Written by Daryl Johnson, Station Products & Innovation Intern
Multimedia stories are all the rage these days due to the 24-hour news cycle and the new ways Americans consume news, but here is a new take on the entire concept of multimedia storytelling. Storify, which launched beta testing of a new app last September, is now available for the public to use.
Storify allows users to tell compelling stories by congregating social media assets from Facebook, Twitter, Flickr, and YouTube. The app has already become popular with journalists, especially those who see the importance of incorporating the opinions of others in their stories. In fact, PBS NewsHour Correspondent Hari Sreenivasan, experimented with Storify when covering the resignation of Michelle Rhee, Chancellor for D.C. Public Schools.
What makes Storify unique is the ability it gives users to preserve original links. Whenever a source is quoted, a social pingback is available that will send an @reply to the quoted source, which will allow the story to become more viral. Readers are also able to retweet or reply to a tweet directly from the story, making it a very interactive experience.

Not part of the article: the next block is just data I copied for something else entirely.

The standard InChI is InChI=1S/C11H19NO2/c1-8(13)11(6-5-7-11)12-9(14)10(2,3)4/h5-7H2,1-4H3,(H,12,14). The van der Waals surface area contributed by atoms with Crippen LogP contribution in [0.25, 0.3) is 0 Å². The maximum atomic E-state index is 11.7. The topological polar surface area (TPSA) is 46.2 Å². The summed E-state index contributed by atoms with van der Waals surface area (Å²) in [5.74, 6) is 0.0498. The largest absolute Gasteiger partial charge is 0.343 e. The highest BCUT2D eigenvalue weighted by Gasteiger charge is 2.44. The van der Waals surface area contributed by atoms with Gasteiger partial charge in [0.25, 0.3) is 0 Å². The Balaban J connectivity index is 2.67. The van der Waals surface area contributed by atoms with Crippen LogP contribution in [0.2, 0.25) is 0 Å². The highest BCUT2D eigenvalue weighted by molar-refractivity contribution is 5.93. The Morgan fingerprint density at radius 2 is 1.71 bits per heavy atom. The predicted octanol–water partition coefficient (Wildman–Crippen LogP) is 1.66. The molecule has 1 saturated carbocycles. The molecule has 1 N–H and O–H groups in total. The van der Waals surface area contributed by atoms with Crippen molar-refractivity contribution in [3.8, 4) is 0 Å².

Stations could take advantage of Storify as a tool for reporting community stories by using posts from Twitter or Facebook and images from Flickr and YouTube to tell stories as local communities report them. Storify also compiles the social media assets of other media companies, which could also be used to provide more depth and viewpoints to any story.
With this new Web app, and many more which are sure to come, it is interesting to see how multimedia stories are changing the media landscape for the better and providing a whole new way to make news interactive. What do you think? Let us know in the comments below.